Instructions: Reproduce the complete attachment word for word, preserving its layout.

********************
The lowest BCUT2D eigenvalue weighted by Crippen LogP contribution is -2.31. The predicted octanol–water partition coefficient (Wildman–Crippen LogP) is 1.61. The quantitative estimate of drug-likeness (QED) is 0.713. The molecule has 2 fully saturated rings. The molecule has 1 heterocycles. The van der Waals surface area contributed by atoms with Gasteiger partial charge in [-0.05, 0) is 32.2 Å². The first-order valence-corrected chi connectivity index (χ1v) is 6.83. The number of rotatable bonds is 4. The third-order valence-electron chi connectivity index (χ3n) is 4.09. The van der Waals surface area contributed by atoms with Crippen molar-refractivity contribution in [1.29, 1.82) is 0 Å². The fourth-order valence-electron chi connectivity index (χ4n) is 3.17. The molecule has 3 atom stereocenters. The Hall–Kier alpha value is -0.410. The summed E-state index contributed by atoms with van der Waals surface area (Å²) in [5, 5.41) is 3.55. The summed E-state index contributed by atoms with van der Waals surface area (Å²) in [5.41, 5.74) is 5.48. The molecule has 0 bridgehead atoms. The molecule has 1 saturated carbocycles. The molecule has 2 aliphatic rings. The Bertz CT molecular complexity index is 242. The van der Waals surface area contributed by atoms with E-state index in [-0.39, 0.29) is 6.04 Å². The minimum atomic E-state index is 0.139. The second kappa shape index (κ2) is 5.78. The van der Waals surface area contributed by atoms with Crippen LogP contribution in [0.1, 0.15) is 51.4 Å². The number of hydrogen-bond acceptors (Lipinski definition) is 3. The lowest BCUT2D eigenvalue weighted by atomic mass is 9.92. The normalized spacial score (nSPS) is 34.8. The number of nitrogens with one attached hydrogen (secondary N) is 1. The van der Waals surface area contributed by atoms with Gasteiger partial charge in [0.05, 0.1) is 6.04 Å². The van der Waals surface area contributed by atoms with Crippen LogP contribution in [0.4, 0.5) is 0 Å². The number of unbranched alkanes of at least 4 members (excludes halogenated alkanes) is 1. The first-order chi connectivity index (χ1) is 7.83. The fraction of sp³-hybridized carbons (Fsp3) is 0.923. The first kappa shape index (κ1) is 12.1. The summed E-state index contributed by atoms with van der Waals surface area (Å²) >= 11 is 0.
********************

The lowest BCUT2D eigenvalue weighted by Crippen LogP contribution is -2.31. The predicted octanol–water partition coefficient (Wildman–Crippen LogP) is 1.61. The quantitative estimate of drug-likeness (QED) is 0.713. The molecule has 2 fully saturated rings. The molecule has 1 heterocycles. The van der Waals surface area contributed by atoms with Gasteiger partial charge in [-0.05, 0) is 32.2 Å². The first-order valence-corrected chi connectivity index (χ1v) is 6.83. The number of rotatable bonds is 4. The third-order valence-electron chi connectivity index (χ3n) is 4.09. The van der Waals surface area contributed by atoms with Crippen molar-refractivity contribution in [1.29, 1.82) is 0 Å². The fourth-order valence-electron chi connectivity index (χ4n) is 3.17. The molecule has 3 atom stereocenters. The Hall–Kier alpha value is -0.410. The summed E-state index contributed by atoms with van der Waals surface area (Å²) in [5, 5.41) is 3.55. The summed E-state index contributed by atoms with van der Waals surface area (Å²) in [5.41, 5.74) is 5.48. The molecule has 0 bridgehead atoms. The molecule has 1 saturated carbocycles. The molecule has 2 aliphatic rings. The Bertz CT molecular complexity index is 242. The van der Waals surface area contributed by atoms with E-state index in [-0.39, 0.29) is 6.04 Å². The minimum atomic E-state index is 0.139. The second kappa shape index (κ2) is 5.78. The van der Waals surface area contributed by atoms with Crippen LogP contribution in [0.1, 0.15) is 51.4 Å². The number of hydrogen-bond acceptors (Lipinski definition) is 3. The lowest BCUT2D eigenvalue weighted by atomic mass is 9.92. The normalized spacial score (nSPS) is 34.8. The number of nitrogens with one attached hydrogen (secondary N) is 1. The van der Waals surface area contributed by atoms with Gasteiger partial charge in [0.05, 0.1) is 6.04 Å². The van der Waals surface area contributed by atoms with Crippen LogP contribution in [0.4, 0.5) is 0 Å². The number of unbranched alkanes of at least 4 members (excludes halogenated alkanes) is 1. The first-order chi connectivity index (χ1) is 7.83. The fraction of sp³-hybridized carbons (Fsp3) is 0.923. The first kappa shape index (κ1) is 12.1. The summed E-state index contributed by atoms with van der Waals surface area (Å²) >= 11 is 0.